Which Countries Have The Lowest Divorce Rates & Why?

When quarantine regulations took hold, many people wondered how this would pan out for couples already struggling to keep their relationships together. Would being locked up together with only one hour to go out and exercise every day push already struggling couples over the edge?

Once China’s strict lockdown was lifted, we saw a spike in divorce enquiries. And this behaviour was mirrored around the world. In the US, the UK and throughout Europe, divorce rates have spiked during the pandemic.

These are all countries with typically high and rising divorce rates. Latvia, Lithuania and Belgium lead the way for the highest divorce rates in Europe. And in the USA, between 40-50% of marriages will end in divorce.

So which countries have the lowest divorce rates, and what are they doing differently? The country with the lowest divorce rate in the world is India, this is followed by Chile, Colombia, Mexico and Turkey.

There are a number of factors at play here, so it’s difficult to place a finger on one single factor that ensures couples enjoy a long and happy life together. And low divorce rates don’t always mean that couples are happy, it can just mean that the importance of marriage outweighs individual happiness.

In this article, we will look at a few factors that can impact divorce rates around the world. As mentioned above, there isn’t a one-size-fits-all solution to keeping a marriage going against the odds. But some cultures may be better positioned to prioritise the tradition of marriage.

Local laws

In many cases, access to divorce is a driving force behind a country's divorce rates. A country like Chile only legalised divorce in 2004, so the concept is still quite new. In a country that has only recently recognised the need for divorce, the local uptake is likely to be much slower. 

In India, Hindus recognise marriage as a sacrament, not a contract, so divorce is not recognised. This means the only divorce in the country is amongst the Christian population, which is relatively small.

Family values

Another key factor in determining divorce rates of a country is the value placed on family life. The countries in the list are all supportive of a wider family network. In Europe, the US and UK, families are more likely to live apart from older and younger generations. 

In countries like Colombia, it’s far more common for multiple generations from the same family to live together. This emphasis on family values places marriage at the heart of everything, so entering into a marriage is a more considered event.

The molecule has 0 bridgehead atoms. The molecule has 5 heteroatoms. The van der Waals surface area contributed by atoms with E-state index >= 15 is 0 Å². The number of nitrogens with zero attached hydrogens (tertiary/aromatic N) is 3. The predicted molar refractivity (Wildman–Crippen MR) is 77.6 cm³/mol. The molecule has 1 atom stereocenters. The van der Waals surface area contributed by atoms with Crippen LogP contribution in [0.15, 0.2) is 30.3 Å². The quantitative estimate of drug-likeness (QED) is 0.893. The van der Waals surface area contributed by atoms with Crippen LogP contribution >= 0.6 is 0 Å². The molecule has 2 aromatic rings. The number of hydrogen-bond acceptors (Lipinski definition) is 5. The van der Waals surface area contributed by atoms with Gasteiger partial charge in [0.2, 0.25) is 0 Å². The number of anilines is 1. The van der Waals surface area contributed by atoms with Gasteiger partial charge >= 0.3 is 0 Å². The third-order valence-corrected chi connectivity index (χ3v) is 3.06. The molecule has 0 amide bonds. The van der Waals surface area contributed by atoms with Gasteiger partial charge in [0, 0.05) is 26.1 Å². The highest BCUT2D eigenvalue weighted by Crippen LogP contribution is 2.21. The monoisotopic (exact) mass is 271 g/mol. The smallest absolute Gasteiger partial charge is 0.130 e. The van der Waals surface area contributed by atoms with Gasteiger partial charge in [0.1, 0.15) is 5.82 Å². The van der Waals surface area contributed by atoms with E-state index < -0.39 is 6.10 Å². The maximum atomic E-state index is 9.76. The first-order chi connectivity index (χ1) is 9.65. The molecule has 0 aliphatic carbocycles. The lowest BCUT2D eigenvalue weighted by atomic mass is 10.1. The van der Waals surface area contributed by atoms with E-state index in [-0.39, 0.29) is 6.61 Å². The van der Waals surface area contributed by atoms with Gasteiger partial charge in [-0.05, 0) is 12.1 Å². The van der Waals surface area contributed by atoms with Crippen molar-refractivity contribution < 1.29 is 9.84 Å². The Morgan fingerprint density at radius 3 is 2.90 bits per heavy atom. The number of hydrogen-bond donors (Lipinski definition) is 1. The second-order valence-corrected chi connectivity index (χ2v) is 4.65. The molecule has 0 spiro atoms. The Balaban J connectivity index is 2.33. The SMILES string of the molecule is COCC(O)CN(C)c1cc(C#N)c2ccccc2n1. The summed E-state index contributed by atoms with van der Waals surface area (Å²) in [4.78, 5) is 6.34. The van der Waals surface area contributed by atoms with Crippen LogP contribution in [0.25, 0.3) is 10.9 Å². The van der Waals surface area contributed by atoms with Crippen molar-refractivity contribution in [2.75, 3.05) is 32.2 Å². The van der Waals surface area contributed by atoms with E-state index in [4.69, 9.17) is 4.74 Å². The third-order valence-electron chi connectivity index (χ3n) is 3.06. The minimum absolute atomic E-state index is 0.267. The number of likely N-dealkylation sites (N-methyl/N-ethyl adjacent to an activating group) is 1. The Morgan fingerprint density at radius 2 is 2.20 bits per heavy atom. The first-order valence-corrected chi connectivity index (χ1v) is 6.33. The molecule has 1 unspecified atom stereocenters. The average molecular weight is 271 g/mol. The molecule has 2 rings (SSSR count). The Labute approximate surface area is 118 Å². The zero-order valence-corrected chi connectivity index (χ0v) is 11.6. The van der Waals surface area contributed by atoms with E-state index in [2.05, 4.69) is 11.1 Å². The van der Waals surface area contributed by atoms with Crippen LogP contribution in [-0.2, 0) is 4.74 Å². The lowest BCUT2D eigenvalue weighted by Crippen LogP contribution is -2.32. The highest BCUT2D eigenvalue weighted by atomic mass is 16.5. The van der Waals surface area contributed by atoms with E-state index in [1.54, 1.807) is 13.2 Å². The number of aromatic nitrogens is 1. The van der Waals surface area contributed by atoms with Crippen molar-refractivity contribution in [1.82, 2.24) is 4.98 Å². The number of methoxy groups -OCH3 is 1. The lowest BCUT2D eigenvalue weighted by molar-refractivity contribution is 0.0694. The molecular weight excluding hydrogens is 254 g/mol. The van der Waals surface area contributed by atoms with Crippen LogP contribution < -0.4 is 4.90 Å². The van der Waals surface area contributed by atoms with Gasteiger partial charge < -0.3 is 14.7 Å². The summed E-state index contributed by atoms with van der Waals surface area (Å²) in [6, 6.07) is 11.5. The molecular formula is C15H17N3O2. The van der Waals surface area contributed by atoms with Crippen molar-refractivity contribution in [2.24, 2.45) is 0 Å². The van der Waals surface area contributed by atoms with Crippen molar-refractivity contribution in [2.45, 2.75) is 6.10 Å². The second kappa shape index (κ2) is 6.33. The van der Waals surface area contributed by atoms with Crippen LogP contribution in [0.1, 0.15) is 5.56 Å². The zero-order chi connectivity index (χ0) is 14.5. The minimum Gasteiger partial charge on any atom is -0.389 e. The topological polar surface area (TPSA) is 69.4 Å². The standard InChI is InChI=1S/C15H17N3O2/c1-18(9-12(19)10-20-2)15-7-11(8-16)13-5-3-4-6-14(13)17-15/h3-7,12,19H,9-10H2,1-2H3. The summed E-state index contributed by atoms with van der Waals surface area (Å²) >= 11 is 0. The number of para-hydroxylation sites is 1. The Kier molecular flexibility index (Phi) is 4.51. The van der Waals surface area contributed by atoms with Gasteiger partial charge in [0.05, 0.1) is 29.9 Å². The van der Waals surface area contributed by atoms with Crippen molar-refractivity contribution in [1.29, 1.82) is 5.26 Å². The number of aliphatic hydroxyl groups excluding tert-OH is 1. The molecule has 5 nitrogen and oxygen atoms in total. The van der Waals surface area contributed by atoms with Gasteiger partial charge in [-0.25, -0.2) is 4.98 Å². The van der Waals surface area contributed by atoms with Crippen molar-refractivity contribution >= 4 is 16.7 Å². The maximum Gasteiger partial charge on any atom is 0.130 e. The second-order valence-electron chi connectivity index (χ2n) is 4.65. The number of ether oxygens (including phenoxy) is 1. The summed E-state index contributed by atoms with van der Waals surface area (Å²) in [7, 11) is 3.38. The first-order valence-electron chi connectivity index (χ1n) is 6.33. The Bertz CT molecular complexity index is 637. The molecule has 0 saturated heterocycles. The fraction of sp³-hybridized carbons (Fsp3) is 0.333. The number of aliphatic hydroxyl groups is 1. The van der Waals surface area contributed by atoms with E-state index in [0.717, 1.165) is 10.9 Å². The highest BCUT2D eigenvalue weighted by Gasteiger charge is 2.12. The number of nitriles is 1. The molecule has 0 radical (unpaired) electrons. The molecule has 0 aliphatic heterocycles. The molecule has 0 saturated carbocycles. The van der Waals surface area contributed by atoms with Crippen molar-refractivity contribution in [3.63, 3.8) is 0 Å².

India also leads the world in arranged marriages, and family counselling when things get tough is far more common than seeking a separation or divorce.

Equality

For a divorce to happen, both parties need to be able to have an equal say. If one party wants to separate but the other wants to stay together, equality is the only thing that will allow this to go forward. 

If the structure of the legal system requires there to be a mutual consent before moving forward with a divorce, this will also reduce divorce rates.

Belief in marriage

Marriage has become a disposable thing in some cultures. Through advising clients in the United Kingdom, it’s easy to see that many couples see marriage as a potential short-term and non-permanent situation. It has lost its once-prized status. 

Marriage has always been a religious ceremony, so the decline of Christianity in the UK and around the world could explain why couples are now adopting more relaxed attitudes towards marriage. 

In some countries, marriage rates are even falling as a result. If there is no value placed in the idea of marriage, couples will be less likely to work through issues rather than seek a divorce.

The religious angle

Countries with a strong religious following are more likely to have low divorce rates. This is because marriage is more sacred when viewed from a religious perspective. Couples will be more likely to seek counselling or simply stay together regardless when they hit bumps in the road. 

Religious teachings also give guidance on how to exist within a marriage, and this is something that atheists will have to seek out on their own.

If you’re curious about how divorce works in the UK, including the arrival of the new “no-fault” divorce, you can head to Wiselaw for impartial divorce information. Some countries in the world might be great at keeping marriages going, but this doesn’t have to work for everyone. 

As you’ve seen above, there are so many factors at play and ultimately you have to do what is right for you. Seeking a divorce doesn’t have to be viewed as a failure; it can help you to get your life back on track and help you work towards a brighter and happier future.

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